• They have the cash on hand to buy Palm in a hurry, and Palm did not have much time to waste
• Many former Palm executives currently work at HP including Todd Bradley who was once CEO of Palm and oversaw the highly successful Treo line of products. This will serve nicely to mitigate the bane of most mergers & acquisitions….corporate culture clash.
• HP and Palm are right down the street from one another.
• HP needed a quick, competent revamp of their smartphone products and strategy, and Palm is essentially a smartphone business in a box for HP with tried and tested IP.
• HP needed a competitive answer to the smartphone plays being made by Dell, Lenovo and Asus
• The key factor keeping WebOS from gaining momentum in the smartphone market was a lack of big budget advertising that HP can afford to deliver.
• For once, HP now owns its own OS to do with as it pleases. This point will have the greatest effect on the future of WebOS.
With this deal in place, we can feel fairly confident that WebOS smartphones will continue to exist in the market place and that the schedule carrier roll out plans will continue as scheduled. However, with HP paying a 20% premium for Palm, it is likely that HP will need to do more than just support the carrier driven smartphone sales if it wants to extract the full value of its new OS.
Both HP and its competitors have been openly targeting UMD segments such as tablet computers and media tablets. Until now, HP has been dependent on licensing the OS for these ’ in -development ‘ devices. This has also left HP trapped by the vision or limitations of what Windows can deliver for this segment of devices. With WebOS now under its purvey, HP has the opportunity to mold WebOS to its needs and its key customer segment, the enterprise.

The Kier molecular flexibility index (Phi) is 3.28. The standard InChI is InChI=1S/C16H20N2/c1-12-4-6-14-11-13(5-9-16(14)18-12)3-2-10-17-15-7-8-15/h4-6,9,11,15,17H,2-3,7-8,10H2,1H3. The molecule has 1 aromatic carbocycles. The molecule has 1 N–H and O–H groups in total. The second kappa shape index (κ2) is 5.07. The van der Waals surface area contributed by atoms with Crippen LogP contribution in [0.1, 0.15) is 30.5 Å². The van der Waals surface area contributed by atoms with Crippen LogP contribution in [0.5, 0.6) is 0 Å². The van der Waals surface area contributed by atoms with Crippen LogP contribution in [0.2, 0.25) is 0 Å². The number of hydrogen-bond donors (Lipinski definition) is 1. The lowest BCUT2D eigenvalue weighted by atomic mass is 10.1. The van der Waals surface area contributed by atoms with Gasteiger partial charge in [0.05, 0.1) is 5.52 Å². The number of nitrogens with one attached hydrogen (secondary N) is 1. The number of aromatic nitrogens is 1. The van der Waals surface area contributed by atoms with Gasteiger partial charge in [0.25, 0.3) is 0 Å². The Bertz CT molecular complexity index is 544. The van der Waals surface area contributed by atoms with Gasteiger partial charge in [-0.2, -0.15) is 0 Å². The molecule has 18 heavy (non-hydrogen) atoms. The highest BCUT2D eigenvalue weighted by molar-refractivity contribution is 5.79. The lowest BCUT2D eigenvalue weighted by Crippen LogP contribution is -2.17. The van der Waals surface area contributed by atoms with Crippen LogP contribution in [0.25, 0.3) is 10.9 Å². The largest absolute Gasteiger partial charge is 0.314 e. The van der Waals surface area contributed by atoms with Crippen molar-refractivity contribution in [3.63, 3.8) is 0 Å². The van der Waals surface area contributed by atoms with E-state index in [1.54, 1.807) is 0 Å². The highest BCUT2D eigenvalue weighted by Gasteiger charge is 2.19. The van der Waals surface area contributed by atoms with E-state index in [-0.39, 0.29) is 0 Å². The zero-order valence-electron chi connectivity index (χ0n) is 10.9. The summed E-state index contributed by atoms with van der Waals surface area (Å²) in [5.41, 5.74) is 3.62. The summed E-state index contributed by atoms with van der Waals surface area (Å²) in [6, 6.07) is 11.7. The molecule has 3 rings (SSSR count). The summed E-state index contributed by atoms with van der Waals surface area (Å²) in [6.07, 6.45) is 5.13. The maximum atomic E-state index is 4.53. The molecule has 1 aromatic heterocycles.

WebOS may become the “glue” that solidifies HP’s solutions for the mobile enterprise market—not just leveraging the loyalty from Palm's storied past, but building synergy with HP’s growing enterprise networking portfolio, as well as its wireless networking and even its services solutions.
Tailoring devices for the enterprise UMD (Ultra Mobile Device) market requires the flexibility and control to manage the user experience from end to end. Devices need to support the requirements of both the business and the network, including applications, connectivity, and security. In addition, the development environment must support applications that use standard technologies and can be run natively or deployed from the cloud. To date, it has been difficult for HP to address the needs of this market while relying a proprietary OS from another vendor. With ownership of webOS, HP has all the pieces in place to develop and support a solid play in the enterprise smartphone and UMD market.
As HP continues to mold WebOS to meet its needs, RIM and Microsoft partners will have to watch their backs in the smartphone and tablet arenas.